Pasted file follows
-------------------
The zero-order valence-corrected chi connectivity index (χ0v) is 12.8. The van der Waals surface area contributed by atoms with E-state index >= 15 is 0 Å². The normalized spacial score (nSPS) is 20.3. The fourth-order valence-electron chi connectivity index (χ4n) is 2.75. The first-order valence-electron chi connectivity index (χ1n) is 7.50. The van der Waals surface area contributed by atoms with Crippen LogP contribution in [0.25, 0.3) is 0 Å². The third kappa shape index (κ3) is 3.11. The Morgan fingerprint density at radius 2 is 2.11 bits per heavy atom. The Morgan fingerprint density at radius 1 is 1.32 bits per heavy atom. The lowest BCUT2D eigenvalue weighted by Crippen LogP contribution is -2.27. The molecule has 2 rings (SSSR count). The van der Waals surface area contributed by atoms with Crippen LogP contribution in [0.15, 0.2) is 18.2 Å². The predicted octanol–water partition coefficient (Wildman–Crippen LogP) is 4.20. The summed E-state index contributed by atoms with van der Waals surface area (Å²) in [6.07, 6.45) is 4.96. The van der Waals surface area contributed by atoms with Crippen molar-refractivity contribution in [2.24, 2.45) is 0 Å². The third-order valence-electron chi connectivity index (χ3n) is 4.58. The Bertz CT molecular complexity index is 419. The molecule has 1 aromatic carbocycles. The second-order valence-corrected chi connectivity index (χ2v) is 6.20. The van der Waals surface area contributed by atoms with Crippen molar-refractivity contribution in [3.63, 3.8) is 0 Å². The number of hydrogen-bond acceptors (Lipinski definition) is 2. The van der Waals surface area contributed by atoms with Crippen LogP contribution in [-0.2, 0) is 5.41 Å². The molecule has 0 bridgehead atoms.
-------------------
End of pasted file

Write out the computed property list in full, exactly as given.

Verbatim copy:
The zero-order valence-corrected chi connectivity index (χ0v) is 12.8. The van der Waals surface area contributed by atoms with E-state index >= 15 is 0 Å². The normalized spacial score (nSPS) is 20.3. The fourth-order valence-electron chi connectivity index (χ4n) is 2.75. The first-order valence-electron chi connectivity index (χ1n) is 7.50. The van der Waals surface area contributed by atoms with Crippen LogP contribution in [0.25, 0.3) is 0 Å². The third kappa shape index (κ3) is 3.11. The Morgan fingerprint density at radius 2 is 2.11 bits per heavy atom. The Morgan fingerprint density at radius 1 is 1.32 bits per heavy atom. The lowest BCUT2D eigenvalue weighted by Crippen LogP contribution is -2.27. The molecule has 2 rings (SSSR count). The van der Waals surface area contributed by atoms with Crippen LogP contribution in [0.15, 0.2) is 18.2 Å². The predicted octanol–water partition coefficient (Wildman–Crippen LogP) is 4.20. The summed E-state index contributed by atoms with van der Waals surface area (Å²) in [6.07, 6.45) is 4.96. The van der Waals surface area contributed by atoms with Crippen molar-refractivity contribution in [2.24, 2.45) is 0 Å². The third-order valence-electron chi connectivity index (χ3n) is 4.58. The Bertz CT molecular complexity index is 419. The molecule has 1 aromatic carbocycles. The second-order valence-corrected chi connectivity index (χ2v) is 6.20. The van der Waals surface area contributed by atoms with Crippen molar-refractivity contribution in [3.63, 3.8) is 0 Å². The number of hydrogen-bond acceptors (Lipinski definition) is 2. The van der Waals surface area contributed by atoms with Crippen LogP contribution in [-0.2, 0) is 5.41 Å². The molecule has 0 bridgehead atoms.